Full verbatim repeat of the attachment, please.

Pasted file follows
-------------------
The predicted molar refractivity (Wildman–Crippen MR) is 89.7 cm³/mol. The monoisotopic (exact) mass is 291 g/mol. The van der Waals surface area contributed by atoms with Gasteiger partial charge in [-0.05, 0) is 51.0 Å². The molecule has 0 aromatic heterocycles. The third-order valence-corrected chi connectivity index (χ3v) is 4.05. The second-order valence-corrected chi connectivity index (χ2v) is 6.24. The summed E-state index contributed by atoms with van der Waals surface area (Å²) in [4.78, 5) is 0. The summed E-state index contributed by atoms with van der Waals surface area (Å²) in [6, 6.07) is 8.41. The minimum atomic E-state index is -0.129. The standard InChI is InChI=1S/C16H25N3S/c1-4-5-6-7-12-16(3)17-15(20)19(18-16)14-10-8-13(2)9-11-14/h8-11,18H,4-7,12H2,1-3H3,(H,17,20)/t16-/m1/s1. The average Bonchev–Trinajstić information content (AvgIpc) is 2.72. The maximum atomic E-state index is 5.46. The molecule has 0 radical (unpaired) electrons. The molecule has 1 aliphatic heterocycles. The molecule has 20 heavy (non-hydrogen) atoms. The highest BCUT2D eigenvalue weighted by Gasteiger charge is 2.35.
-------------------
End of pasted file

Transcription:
The predicted molar refractivity (Wildman–Crippen MR) is 89.7 cm³/mol. The monoisotopic (exact) mass is 291 g/mol. The van der Waals surface area contributed by atoms with Gasteiger partial charge in [-0.05, 0) is 51.0 Å². The molecule has 0 aromatic heterocycles. The third-order valence-corrected chi connectivity index (χ3v) is 4.05. The second-order valence-corrected chi connectivity index (χ2v) is 6.24. The summed E-state index contributed by atoms with van der Waals surface area (Å²) in [4.78, 5) is 0. The summed E-state index contributed by atoms with van der Waals surface area (Å²) in [6, 6.07) is 8.41. The minimum atomic E-state index is -0.129. The standard InChI is InChI=1S/C16H25N3S/c1-4-5-6-7-12-16(3)17-15(20)19(18-16)14-10-8-13(2)9-11-14/h8-11,18H,4-7,12H2,1-3H3,(H,17,20)/t16-/m1/s1. The average Bonchev–Trinajstić information content (AvgIpc) is 2.72. The maximum atomic E-state index is 5.46. The molecule has 0 radical (unpaired) electrons. The molecule has 1 aliphatic heterocycles. The molecule has 20 heavy (non-hydrogen) atoms. The highest BCUT2D eigenvalue weighted by Gasteiger charge is 2.35.